Norman L. Geisler and Thomas A. Howe, When Critics Ask : A Popular Handbook on Bible Difficulties (Wheaton, Ill.: Victor Books, 1992), 197.
If a skeptic thinks this interferes with inerrancy… they are sadly mistaken. And of course Crowder is correct to point to the discoveries from archaeology that support the Bible… this set of verses are not excluded from this either. Much like my other examples of challenges… they fall woefully short of the simple beginning bias/presuppositions of those like Sargon’s — a presupposition not unlike Dr. Lewontin’s:
Naturalism and materialism are not scientific conclusions; rather, they are scientific premises. They are not discovered in nature but imposed upon nature. In short, they are articles of faith. Here is Harvard biologist Richard Lewontin: “We take the side of science in spite of the patent absurdity of some of its constructs, in spite of its failure to fulfill many of its extravagant promises of health and life, in spite of the tolerance of the scientific community for unsubstantiated just-so stories, because we have a priori commitment, a commitment — a commitment to materialism. It is not that the methods and institutions of science somehow compel us to accept a material explanation of the phenomenal world, but, on the contrary, that we are forced by our a priori adherence to material causes to create an apparatus of investigation and a set of concepts that produce material explanations, no matter how counter-intuitive, no matter how mystifying to the uninitiated. Moreover, that materialism is an absolute, for we cannot allow a Divine Foot in the door.”
Dinesh D’Souza, What’s So Great about Christianity (Washington, DC: Regnery Publishing, 2007), 161.
Nancy Pelosi keeps appealing to the Bible in support of her lunatic policies. Her fellow liberals don’t seem to mind. Whatever happened to opposing “mixing religion and politics”? Only liberals can mix religion and politics. We know this because of the way liberal black churches endorse candidates seemingly in violation of IRS regulations and no one seems to protest.
On Tuesday, Pelosi appealed to how Mary and Joseph escaped the impending slaughter of the children under Herod (Matt. 2:13, 16-18):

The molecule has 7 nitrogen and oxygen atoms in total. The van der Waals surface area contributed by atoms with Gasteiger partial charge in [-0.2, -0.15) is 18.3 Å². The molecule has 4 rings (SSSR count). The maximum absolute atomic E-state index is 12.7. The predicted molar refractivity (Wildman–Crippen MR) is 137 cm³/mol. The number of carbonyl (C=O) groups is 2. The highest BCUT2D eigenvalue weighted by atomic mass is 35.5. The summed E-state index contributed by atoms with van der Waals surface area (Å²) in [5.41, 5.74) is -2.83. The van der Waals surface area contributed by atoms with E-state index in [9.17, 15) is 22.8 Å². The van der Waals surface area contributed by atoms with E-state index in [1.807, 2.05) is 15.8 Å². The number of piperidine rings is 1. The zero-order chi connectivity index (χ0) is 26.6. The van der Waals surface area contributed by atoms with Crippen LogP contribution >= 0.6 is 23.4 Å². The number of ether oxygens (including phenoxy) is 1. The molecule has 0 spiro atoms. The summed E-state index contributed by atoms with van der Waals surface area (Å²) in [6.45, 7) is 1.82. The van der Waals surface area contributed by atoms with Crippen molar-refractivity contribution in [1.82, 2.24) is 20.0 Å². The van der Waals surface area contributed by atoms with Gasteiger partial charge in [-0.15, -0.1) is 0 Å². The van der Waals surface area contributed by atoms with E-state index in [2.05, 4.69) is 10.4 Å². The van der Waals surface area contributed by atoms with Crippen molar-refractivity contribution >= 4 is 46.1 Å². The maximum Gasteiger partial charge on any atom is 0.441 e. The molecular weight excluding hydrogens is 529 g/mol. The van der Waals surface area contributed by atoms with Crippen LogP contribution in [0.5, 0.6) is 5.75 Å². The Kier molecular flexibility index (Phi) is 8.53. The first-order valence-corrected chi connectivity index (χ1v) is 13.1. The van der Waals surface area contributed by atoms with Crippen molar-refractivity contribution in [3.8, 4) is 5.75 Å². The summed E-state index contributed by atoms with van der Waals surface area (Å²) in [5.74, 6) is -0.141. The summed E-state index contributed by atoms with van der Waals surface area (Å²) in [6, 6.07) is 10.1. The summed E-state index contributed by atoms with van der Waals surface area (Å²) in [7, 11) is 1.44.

“I reference the conference of bishops’ statement in which they say baby Jesus was a refugee from violence. Let us not turn away these children and send them back into a burning building. That’s the bishops, so we have to do this in a way that honors our values but also protects our border and does so in a way that the American people understand more clearly.”
Are we to assume that all the unaccompanied children coming across our border will be murdered by their political leaders if they stay in their home countries?
Isn’t it rather odd that many of these minor children were abandoned by their parents? If a mother leaves her unaccompanied child to play in a park for a few others, she is cited for child endangerment. But if parents send their children a thousand miles away on a trek to an unknown future, that’s praise worthy.
Let’s keep in mind that the infant Jesus was accompanied by his parents. The family remained in Egypt “until the death of Herod” (2:15, 19-21; Hosea 11:1). They then returned as an intact family back to their home country even though danger still existed (Matt. 2:22-23).
Pelosi’s most recent biblical analogy about immigration is the story of Moses:
“These are children coming over the border. They are children,” adding “what would we do if Moses had not been accepted by the Pharaoh’s family. We would not have the Ten Commandments for starters. You understand my point, historically we have a challenge and we have examples of humanitarian assistance that should guide us.”
In the case of Moses, there was a willing family to take in the baby. The mother of Moses actually nursed her own child (Ex. 2:7-10). This is hardly analogous to what’s happening today.
I’m glad Nancy Pelosi has some regard for the Ten Commandments, and by extension, the other laws that were given through Moses (John 1:17; 7:19), including those condemning abortion (Ex. 21:22-25) and homosexuality (Lev. 18:22; 20:13). These laws were also given through Moses. But that’s a topic for another day.
I am glad to see Pelosi endorses Moses, maybe she will follow his example and clear Biblical teaching on abortion now:
“When men get in a fight, and hit a pregnant woman so that her children are born [prematurely], but there is no injury, the one who hit her must be fined as the woman’s husband demands from him, and he must pay according to judicial assessment. If there is an injury, then you must give life for life, eye for eye, tooth for tooth, hand for hand, foot for foot,….”
What does this verse mean for the Judeo-Christian person in the real world — if we rightly shape our worldview according to God’s Revelation? Wayne Grudem explains with an excerpt from from his book, Politics According to the Bible:
For the question of abortion, perhaps the most significant passage of all is found in the specific laws God gave Moses for the people of Israel during the time of the Mosaic covenant. One particular law spoke of the penalties to be imposed in case the life or health of a pregnant woman or her preborn child was endangered or harmed: